THE House of Commons cannot make up its mind on what to do with Brexit.

It seems the only majority opinion still rests with the British Electorate and the referendum result when a majority of 17.4 million people supposedly decided this country’s fate.

The question put to the electorate in 2016 was to leave or to remain in the EU ­— it was not to leave or stay with a deal.

This country’s election process rests on the first-past-the-post system which Remainers wish to overturn.

This goes to the heart of our democracy. If the House of Commons overrides this principle, then this country will face turmoil for years to come.

However, what is at stake goes deeper than that it is whether we wish to become an independent country again making our way in the world or whether we wish to become subservient to an EU which we can never vote out of office and which we will never be able to leave, taking orders without a voice.

The choice is clear.

If our politicians force the UK to remain trapped in the EU against the will of the majority who voted to leave, then they will have broken the trust of the British people and will be condemned by history.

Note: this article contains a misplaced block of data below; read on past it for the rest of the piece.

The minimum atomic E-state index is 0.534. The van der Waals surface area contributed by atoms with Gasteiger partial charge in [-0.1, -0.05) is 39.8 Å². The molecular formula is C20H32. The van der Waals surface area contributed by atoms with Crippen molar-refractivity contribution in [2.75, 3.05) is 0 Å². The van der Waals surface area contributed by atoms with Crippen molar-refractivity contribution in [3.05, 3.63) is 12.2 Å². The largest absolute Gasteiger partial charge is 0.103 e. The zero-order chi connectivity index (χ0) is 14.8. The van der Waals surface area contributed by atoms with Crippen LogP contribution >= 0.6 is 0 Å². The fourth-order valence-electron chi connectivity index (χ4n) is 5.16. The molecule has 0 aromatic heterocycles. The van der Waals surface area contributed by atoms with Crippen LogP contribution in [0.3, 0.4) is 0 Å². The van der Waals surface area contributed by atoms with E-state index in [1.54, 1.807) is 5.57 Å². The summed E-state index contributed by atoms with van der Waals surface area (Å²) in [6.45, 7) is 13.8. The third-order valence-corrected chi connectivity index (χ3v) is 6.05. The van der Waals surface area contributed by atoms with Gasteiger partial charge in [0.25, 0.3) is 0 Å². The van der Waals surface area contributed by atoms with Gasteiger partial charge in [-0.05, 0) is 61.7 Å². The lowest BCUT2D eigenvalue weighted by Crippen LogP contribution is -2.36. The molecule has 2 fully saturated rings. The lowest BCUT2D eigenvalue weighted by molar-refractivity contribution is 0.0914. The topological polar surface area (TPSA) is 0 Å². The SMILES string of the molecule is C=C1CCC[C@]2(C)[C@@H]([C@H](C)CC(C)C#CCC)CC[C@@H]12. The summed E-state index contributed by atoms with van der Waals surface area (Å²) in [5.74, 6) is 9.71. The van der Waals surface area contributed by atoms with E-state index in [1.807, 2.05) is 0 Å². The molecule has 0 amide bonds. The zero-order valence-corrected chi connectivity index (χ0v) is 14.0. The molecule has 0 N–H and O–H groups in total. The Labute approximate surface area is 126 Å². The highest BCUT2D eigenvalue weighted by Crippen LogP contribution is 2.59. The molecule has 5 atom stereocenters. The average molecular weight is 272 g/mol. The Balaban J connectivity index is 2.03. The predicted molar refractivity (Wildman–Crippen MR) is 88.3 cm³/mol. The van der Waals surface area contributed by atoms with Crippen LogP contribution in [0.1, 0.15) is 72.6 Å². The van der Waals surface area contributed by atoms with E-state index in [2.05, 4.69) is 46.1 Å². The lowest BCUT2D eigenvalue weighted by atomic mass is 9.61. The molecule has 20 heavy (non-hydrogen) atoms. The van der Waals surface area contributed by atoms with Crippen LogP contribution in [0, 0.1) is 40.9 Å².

It is interesting to note that more than 400 Remain MPs represent constituencies where there were majorities in favour of leaving the EU.

So much for them representing the interests of their constituents.

If the referendum had been an election based on constituencies, there would have been a landslide to leave the EU.

The hubris and contempt these MPs hold their constituents in is a disgrace and if they had an ounce of honour, they should stand down following this debacle which we are subjected to day after day.

Britain has faced many difficult times in its history. When you look back to the early 1940s, a majority of MPs wished to do a deal with Hitler’s Germany, fearing that we might lose the Empire.

Sound familiar ­— putting money before freedom? It took one man, Winston Churchill, to persuade the House of Commons to resist and take the hard road which the whole world and particularly Europe thanked us for.

We stand again with a similar difficult choice, but where, I ask, is leadership at this time of crisis?

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